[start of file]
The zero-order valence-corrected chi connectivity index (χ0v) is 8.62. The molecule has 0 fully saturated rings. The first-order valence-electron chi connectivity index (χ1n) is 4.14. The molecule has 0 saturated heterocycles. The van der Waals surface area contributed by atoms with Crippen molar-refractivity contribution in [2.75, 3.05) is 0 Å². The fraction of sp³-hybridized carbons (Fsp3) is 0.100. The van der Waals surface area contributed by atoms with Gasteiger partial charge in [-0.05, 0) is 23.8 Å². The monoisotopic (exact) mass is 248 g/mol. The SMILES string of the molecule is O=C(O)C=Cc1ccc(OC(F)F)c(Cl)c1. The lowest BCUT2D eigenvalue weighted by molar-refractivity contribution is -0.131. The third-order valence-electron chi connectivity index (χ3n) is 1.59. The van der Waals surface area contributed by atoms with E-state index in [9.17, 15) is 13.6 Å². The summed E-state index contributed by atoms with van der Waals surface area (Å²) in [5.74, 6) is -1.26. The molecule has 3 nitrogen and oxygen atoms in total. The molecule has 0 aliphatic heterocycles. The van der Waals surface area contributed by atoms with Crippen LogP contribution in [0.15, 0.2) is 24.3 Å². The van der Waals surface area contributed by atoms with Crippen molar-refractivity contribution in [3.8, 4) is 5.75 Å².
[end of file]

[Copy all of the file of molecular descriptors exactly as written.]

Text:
The zero-order valence-corrected chi connectivity index (χ0v) is 8.62. The molecule has 0 fully saturated rings. The first-order valence-electron chi connectivity index (χ1n) is 4.14. The molecule has 0 saturated heterocycles. The van der Waals surface area contributed by atoms with Crippen molar-refractivity contribution in [2.75, 3.05) is 0 Å². The fraction of sp³-hybridized carbons (Fsp3) is 0.100. The van der Waals surface area contributed by atoms with Gasteiger partial charge in [-0.05, 0) is 23.8 Å². The monoisotopic (exact) mass is 248 g/mol. The SMILES string of the molecule is O=C(O)C=Cc1ccc(OC(F)F)c(Cl)c1. The lowest BCUT2D eigenvalue weighted by molar-refractivity contribution is -0.131. The third-order valence-electron chi connectivity index (χ3n) is 1.59. The van der Waals surface area contributed by atoms with E-state index in [9.17, 15) is 13.6 Å². The summed E-state index contributed by atoms with van der Waals surface area (Å²) in [5.74, 6) is -1.26. The molecule has 3 nitrogen and oxygen atoms in total. The molecule has 0 aliphatic heterocycles. The van der Waals surface area contributed by atoms with Crippen LogP contribution in [0.15, 0.2) is 24.3 Å². The van der Waals surface area contributed by atoms with Crippen molar-refractivity contribution in [3.8, 4) is 5.75 Å².